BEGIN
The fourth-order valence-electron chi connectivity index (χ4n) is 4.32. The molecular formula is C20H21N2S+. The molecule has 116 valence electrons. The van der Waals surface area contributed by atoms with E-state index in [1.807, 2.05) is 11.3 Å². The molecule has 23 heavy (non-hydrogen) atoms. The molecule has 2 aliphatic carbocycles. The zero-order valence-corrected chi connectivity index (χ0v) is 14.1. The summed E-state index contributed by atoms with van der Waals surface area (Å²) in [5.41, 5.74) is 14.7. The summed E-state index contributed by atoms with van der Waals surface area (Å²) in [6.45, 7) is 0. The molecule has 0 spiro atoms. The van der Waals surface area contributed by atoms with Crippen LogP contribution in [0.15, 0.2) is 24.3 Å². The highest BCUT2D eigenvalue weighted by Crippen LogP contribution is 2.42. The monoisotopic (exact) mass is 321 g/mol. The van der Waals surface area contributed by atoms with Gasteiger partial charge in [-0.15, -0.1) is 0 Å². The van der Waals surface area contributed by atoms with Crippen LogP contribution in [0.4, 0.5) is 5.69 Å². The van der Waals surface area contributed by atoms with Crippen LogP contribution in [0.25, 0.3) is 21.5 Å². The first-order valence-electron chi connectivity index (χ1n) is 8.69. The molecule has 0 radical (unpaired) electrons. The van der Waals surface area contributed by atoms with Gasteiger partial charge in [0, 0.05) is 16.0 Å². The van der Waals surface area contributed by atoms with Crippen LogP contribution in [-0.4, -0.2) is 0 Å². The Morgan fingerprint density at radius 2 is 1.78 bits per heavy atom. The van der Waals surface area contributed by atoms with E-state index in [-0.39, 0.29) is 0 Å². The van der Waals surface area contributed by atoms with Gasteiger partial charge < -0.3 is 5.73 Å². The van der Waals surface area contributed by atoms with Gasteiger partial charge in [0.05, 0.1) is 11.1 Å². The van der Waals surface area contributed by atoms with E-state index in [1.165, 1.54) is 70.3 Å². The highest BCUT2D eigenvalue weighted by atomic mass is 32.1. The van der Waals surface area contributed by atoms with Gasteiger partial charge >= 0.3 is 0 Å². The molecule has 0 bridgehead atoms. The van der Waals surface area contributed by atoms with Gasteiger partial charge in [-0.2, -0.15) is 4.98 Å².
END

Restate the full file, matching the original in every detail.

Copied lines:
The fourth-order valence-electron chi connectivity index (χ4n) is 4.32. The molecular formula is C20H21N2S+. The molecule has 116 valence electrons. The van der Waals surface area contributed by atoms with E-state index in [1.807, 2.05) is 11.3 Å². The molecule has 23 heavy (non-hydrogen) atoms. The molecule has 2 aliphatic carbocycles. The zero-order valence-corrected chi connectivity index (χ0v) is 14.1. The summed E-state index contributed by atoms with van der Waals surface area (Å²) in [5.41, 5.74) is 14.7. The summed E-state index contributed by atoms with van der Waals surface area (Å²) in [6.45, 7) is 0. The molecule has 0 spiro atoms. The van der Waals surface area contributed by atoms with Crippen LogP contribution in [0.15, 0.2) is 24.3 Å². The highest BCUT2D eigenvalue weighted by Crippen LogP contribution is 2.42. The monoisotopic (exact) mass is 321 g/mol. The van der Waals surface area contributed by atoms with Gasteiger partial charge in [-0.15, -0.1) is 0 Å². The van der Waals surface area contributed by atoms with Crippen LogP contribution in [0.4, 0.5) is 5.69 Å². The van der Waals surface area contributed by atoms with Crippen LogP contribution in [0.25, 0.3) is 21.5 Å². The first-order valence-electron chi connectivity index (χ1n) is 8.69. The molecule has 0 radical (unpaired) electrons. The van der Waals surface area contributed by atoms with Gasteiger partial charge in [0, 0.05) is 16.0 Å². The van der Waals surface area contributed by atoms with Crippen LogP contribution in [-0.4, -0.2) is 0 Å². The Morgan fingerprint density at radius 2 is 1.78 bits per heavy atom. The van der Waals surface area contributed by atoms with E-state index in [-0.39, 0.29) is 0 Å². The van der Waals surface area contributed by atoms with Gasteiger partial charge < -0.3 is 5.73 Å². The van der Waals surface area contributed by atoms with Gasteiger partial charge in [0.05, 0.1) is 11.1 Å². The van der Waals surface area contributed by atoms with E-state index in [1.165, 1.54) is 70.3 Å². The highest BCUT2D eigenvalue weighted by atomic mass is 32.1. The van der Waals surface area contributed by atoms with Gasteiger partial charge >= 0.3 is 0 Å². The molecule has 0 bridgehead atoms. The van der Waals surface area contributed by atoms with Gasteiger partial charge in [-0.2, -0.15) is 4.98 Å².